# Flux through oddly shaped cylinder

1. Dec 9, 2013

### Painguy

1. The problem statement, all variables and given/known data

2. Relevant equations

3. The attempt at a solution

Here are my attempt.
The top is when i tried using cylindrical coordinates. Instead of using dA=(cosθ i +sinθj)rdzdθ
I used (cosθ i +sinθk)rdydθ since the cylinder is going along the y axis rather than z.
The bottom is when i tried using dA=(-fx i - fy +k)dx dy

The oddly shaped cylinder is what's throwing me off.

2. Dec 10, 2013

### pasmith

I would suggest setting
$$x = \frac 12 u \cos v \\ z = u \sin v$$
for $u \geq 0$, $v \in [0, 2\pi]$ so that $4x^2 + z^2 = u^2$.

3. Dec 10, 2013

### HallsofIvy

Staff Emeritus
You don't seem to have a firm grasp on "surface integrals". For one thing, there is no "r" here. If, as you appear to be doing, you want to use polar (it's certainly what I would do) then to get "$4x^2+ z^2= 1$", you will need to use $x= (1/2) cos(\theta)$, $z= sin(\theta)$ (with $\theta$ from $-\pi/2$ to $\pi/2[/tex] to keep z positive). That way, when x is squared, the "1/2" squared will cancel the "4". Of course, we can just take y= t, say, from -1 to 1 (or just keep "y" as the parameter). With [itex]x= (1/2)cos(\theta)$, $y= t$, $z= sin(\theta)$ then we can write a "position vector" for any point on the surface as $\vec{r}= (1/2)cos(\theta)\vec{i}+ t\vec{j}+ sin(\theta)\vec{k}$ in terms of the two parameters t and $\theta$.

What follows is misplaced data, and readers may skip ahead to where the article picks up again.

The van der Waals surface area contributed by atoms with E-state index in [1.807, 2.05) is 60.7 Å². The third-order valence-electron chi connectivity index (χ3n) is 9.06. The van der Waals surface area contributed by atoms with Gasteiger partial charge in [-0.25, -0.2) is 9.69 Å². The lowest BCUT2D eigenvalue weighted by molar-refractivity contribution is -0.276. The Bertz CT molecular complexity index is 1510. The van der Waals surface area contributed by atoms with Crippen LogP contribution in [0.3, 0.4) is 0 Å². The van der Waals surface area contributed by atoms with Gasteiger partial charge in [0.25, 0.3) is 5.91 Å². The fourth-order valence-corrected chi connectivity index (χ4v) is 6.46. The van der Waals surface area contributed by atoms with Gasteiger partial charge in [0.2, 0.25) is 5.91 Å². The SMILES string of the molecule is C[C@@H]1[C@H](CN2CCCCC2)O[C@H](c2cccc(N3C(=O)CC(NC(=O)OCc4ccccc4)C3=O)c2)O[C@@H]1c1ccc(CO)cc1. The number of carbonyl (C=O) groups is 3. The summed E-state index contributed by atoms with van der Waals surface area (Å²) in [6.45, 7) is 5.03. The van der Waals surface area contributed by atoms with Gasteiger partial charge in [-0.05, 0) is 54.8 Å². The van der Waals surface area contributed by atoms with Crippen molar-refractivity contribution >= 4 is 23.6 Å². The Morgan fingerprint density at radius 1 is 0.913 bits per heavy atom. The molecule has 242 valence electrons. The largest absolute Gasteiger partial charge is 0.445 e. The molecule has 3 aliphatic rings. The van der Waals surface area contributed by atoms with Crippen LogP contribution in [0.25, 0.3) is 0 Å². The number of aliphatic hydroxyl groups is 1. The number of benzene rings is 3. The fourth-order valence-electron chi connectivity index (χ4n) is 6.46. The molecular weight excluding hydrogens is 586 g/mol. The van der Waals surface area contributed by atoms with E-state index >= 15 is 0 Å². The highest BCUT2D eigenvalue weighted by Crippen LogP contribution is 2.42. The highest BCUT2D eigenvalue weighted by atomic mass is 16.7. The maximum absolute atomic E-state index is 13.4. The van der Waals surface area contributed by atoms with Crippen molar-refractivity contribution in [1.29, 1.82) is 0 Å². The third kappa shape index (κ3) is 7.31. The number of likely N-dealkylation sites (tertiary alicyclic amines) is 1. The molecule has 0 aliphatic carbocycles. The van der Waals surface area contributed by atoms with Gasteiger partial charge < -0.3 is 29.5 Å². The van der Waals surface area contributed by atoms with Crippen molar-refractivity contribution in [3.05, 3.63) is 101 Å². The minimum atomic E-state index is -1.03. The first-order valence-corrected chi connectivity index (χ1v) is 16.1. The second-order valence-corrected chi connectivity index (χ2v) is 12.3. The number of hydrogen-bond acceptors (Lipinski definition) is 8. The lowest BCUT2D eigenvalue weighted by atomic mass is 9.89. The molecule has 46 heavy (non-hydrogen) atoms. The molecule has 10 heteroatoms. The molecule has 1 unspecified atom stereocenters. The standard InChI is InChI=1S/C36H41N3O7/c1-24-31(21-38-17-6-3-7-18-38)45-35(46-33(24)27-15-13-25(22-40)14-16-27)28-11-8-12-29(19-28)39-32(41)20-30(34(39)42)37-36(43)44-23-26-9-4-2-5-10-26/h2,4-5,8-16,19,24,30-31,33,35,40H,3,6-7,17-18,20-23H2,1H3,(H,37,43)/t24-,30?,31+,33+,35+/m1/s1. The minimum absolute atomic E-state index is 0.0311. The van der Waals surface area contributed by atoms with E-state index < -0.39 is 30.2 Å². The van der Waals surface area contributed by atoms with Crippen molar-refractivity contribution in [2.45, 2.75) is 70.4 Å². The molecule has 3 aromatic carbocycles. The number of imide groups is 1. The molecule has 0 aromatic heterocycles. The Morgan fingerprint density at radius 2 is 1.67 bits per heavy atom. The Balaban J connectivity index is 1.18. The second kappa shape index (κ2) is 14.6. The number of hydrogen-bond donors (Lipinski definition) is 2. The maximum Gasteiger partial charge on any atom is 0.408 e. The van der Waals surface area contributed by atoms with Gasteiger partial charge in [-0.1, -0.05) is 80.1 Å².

The derivatives, with respect to t and $\theta$
$$\vec{r}_t= \vec{j}$$
$$\vec{r}_\theta= -(1/2)sin(\theta)\vec{i}+ cos(\theta)\vec{k}$$
are tangent to the surface.

The cross product of those vectors, $cos(\theta)\vec{i}- (1/2)sin(\theta)\vec{k}$, is perpendicular to the surface and gives the "vector differential of surface area", $d\vec{A}= (cos(\theta)\vec{i}- (1/2)sin(\theta)\vec{k})d\theta dt$

The integrand vector is $2xy^2z\vec{i}+ 2cos(z)\vec{j}+ 3\vec{k}$ which, in terms of t and $\theta$ is $cos(\theta)sin(\theta)t^2\vec{i}+ 2cos(sin(\theta))\vec{j} + 3\vec{k}$ so that the integral becomes
$$\int_{t= -1}^1\int_{\theta= -\pi/2}^{\pi/2} \left(cos^2(\theta)sin(\theta)t^2- \frac{3}{2} sin(\theta)\right)d\theta dt$$
$$= \left(\int_{-1}^1 t^2dt\right)\left(i\int_{-\pi/2}^{\pi/2} cos^2(\theta)sin(\theta)d\theta\right)- \frac{3}{2}\left(\int_{-1}^1 dt\right)\right(\int_{-\pi/2}{\pi/2} sin(\theta) d\theta\right)$$